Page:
This is why I'm deathly afraid of watching Doctor Who. Hannibal will finish its run and the fandom will move on, but I don't want to risk becoming one of the people who hates the source text for an always-fandom. I already have enough trouble with my feelings about Star Trek.
rynling: (Gator Strut)
How I Feel about Archer: too mean

How I Feel about Bob's Burgers: not mean enough

How I Feel about The Unbreakable Kimmy Schmidt: why isn't she dead

How I Feel about Breaking Bad: why aren't they all dead

How I Feel about Orphan Black: trying too hard

How I Feel about Daredevil: too precious too pure

Thank god I can play video games forever otherwise what would I do with my life.


Mar. 5th, 2015 10:16 am
rynling: (Silver)
I watched two seasons and the first episode of the third season, but I think I'm done with this show. It started off as interesting and funny but then got really uncomfortable and depressing early in the second season. The episode at the end of the season with Chris Rock (in which Louis ends up stranded in New Jersey) was especially painful.

I understand the appeal of the "awkward and embarrassing" style of humor in a philosophical sense, but it doesn't particularly appeal to me personally. For what it's worth, I wasn't a big fan of Curb Your Enthusiasm either. I mean, I got it, but I didn't enjoy it.

I am a major supporter of the "no hugging no learning" Seinfeld brand of humor, and yet I didn't like Seinfeld itself because I don't find irony to be automatically funny.

I guess, for me, humor has two components:

(1) It needs to be good-natured – although I think I might be using a special definition of "good-natured" here. Humor can be gross or angry or sarcastic or politically incorrect, but it needs to be coming from a good place. For example, mocking the weak from the vantage point of the strong is never going to be funny. Likewise, reinforcing stupid stereotypes is never going to be funny. Irony can be brilliant, but only if it overturns majority opinions instead of reinforcing them.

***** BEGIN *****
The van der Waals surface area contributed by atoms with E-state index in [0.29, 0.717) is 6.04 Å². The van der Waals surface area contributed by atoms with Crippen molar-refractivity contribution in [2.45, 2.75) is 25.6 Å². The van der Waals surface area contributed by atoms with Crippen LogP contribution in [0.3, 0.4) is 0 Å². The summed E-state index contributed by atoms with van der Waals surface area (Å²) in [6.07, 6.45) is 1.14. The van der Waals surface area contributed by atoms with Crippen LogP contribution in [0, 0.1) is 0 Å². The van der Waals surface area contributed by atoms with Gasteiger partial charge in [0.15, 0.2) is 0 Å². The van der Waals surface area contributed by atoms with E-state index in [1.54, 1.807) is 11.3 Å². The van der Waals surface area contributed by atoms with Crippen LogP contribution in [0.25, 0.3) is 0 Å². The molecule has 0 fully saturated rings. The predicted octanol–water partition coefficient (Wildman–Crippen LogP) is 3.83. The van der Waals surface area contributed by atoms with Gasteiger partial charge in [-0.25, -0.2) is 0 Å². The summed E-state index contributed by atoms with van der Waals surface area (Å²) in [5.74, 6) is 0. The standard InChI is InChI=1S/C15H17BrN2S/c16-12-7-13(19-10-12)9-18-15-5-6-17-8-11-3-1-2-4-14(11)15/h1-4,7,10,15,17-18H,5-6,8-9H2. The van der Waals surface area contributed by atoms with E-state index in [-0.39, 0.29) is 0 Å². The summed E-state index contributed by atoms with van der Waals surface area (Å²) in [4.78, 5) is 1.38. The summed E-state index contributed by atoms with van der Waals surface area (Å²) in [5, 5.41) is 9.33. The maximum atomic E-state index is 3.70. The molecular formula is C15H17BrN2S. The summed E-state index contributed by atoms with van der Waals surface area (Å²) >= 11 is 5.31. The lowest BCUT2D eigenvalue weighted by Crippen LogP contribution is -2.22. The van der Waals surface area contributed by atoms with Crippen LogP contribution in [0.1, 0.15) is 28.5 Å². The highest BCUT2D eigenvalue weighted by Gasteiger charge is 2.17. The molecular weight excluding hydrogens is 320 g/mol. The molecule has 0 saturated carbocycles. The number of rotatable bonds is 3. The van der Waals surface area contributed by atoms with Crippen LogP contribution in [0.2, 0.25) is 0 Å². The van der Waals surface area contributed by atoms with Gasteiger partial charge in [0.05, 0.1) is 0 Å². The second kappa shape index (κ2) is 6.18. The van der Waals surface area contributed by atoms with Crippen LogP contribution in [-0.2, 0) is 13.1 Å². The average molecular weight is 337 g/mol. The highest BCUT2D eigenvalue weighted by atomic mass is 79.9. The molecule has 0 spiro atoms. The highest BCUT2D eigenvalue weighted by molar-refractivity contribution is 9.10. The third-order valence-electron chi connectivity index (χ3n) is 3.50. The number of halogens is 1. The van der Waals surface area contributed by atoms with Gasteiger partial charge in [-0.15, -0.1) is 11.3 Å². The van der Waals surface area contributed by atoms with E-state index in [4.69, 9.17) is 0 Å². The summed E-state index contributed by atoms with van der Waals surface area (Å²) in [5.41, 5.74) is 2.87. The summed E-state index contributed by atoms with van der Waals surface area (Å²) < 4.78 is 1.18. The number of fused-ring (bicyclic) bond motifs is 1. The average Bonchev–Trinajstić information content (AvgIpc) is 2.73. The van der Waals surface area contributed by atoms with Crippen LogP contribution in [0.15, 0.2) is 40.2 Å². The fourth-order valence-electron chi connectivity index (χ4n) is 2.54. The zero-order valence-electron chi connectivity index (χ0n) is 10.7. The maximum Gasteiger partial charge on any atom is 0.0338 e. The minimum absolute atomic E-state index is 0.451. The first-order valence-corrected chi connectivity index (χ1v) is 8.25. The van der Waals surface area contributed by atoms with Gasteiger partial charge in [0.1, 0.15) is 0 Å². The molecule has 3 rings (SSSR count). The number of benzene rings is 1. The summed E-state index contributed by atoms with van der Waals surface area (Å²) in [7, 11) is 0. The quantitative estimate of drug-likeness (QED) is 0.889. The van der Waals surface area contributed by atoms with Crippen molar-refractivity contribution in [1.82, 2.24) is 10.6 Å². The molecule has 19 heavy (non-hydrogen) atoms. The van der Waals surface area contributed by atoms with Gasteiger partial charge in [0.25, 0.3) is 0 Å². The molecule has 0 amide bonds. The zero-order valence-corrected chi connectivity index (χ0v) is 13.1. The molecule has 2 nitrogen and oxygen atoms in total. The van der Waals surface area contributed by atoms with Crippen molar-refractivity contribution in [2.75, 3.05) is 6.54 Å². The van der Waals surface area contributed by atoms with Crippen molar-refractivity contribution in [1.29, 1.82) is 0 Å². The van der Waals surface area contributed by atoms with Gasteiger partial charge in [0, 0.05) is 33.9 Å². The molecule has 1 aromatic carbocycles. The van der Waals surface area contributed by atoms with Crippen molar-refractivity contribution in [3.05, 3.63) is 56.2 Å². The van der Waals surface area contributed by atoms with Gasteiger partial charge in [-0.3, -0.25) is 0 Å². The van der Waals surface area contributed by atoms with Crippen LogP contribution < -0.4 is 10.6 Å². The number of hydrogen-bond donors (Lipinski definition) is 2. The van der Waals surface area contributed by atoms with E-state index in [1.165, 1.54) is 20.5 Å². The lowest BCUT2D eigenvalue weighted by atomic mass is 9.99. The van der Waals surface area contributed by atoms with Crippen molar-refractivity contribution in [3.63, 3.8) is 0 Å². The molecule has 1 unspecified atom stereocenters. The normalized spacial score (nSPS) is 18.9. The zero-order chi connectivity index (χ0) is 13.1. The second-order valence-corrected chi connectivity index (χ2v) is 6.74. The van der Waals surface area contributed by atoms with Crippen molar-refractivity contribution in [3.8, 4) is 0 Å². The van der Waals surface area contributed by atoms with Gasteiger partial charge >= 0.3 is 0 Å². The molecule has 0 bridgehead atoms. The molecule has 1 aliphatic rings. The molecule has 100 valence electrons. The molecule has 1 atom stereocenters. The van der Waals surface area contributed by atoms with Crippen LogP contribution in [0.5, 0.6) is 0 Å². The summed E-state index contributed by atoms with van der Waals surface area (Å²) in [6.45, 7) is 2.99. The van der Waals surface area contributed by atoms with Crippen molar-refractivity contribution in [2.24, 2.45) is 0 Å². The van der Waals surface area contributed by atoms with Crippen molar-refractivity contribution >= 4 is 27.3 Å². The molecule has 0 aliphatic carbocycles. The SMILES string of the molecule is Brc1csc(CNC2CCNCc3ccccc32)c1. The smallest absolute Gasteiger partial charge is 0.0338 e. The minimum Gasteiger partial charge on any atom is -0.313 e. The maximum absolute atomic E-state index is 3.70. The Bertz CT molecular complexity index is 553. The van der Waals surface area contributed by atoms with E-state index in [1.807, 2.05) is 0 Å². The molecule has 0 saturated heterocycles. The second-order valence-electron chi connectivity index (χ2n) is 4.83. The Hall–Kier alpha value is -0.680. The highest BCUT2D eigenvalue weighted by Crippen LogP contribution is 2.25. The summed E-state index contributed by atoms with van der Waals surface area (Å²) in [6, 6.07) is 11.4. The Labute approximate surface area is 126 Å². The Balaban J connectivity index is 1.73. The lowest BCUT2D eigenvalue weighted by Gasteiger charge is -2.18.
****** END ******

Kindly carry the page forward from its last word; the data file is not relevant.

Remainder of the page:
(2) It needs to be clever and original and unexpected. I don't like "wacky" humor because it follows set patterns, but I can get behind "over the top" humor because it challenges boundaries. I think this is one of the reasons why gallows humor works so well and always stays fresh – because death/disfigurement/disease is a fairly strong boundary, and most of us are always in a sustained state of individual negotiations with it.

So yes, rape jokes can be funny. Gay panic can be funny. Dead baby jokes are funny. Horror movies are especially funny. The ridiculous and hateful shit that people write on 4chan and Reddit and Something Awful is fucking hilarious (as long as you don't take it seriously or it doesn't actually become serious).

Louie works best when it focuses on Louis's two daughters and his struggles as a single dad. This is outside the show, of course, but my favorite Louis CK routine is the Jizanthapus story. This is funny not just because kids are weird and do bizarre and random things that are funny in and of themselves, but also because we as a society don't really talk about the more terrible aspects of raising a child. It's absolutely not acceptable, for instance, to talk about removing liquid feces from your daughter's vagina, but this is a real thing that happens, and it's impossible to discuss without either creating a humorous situation or coming off as a total creeper. In other words, we need to talk about that sort of thing, and we need humor to talk about it. Louie does this type of "acceptable social outlet" humor really, really well – and not just with kids, but also with topics like the stigma surrounding discussions of race and sexuality.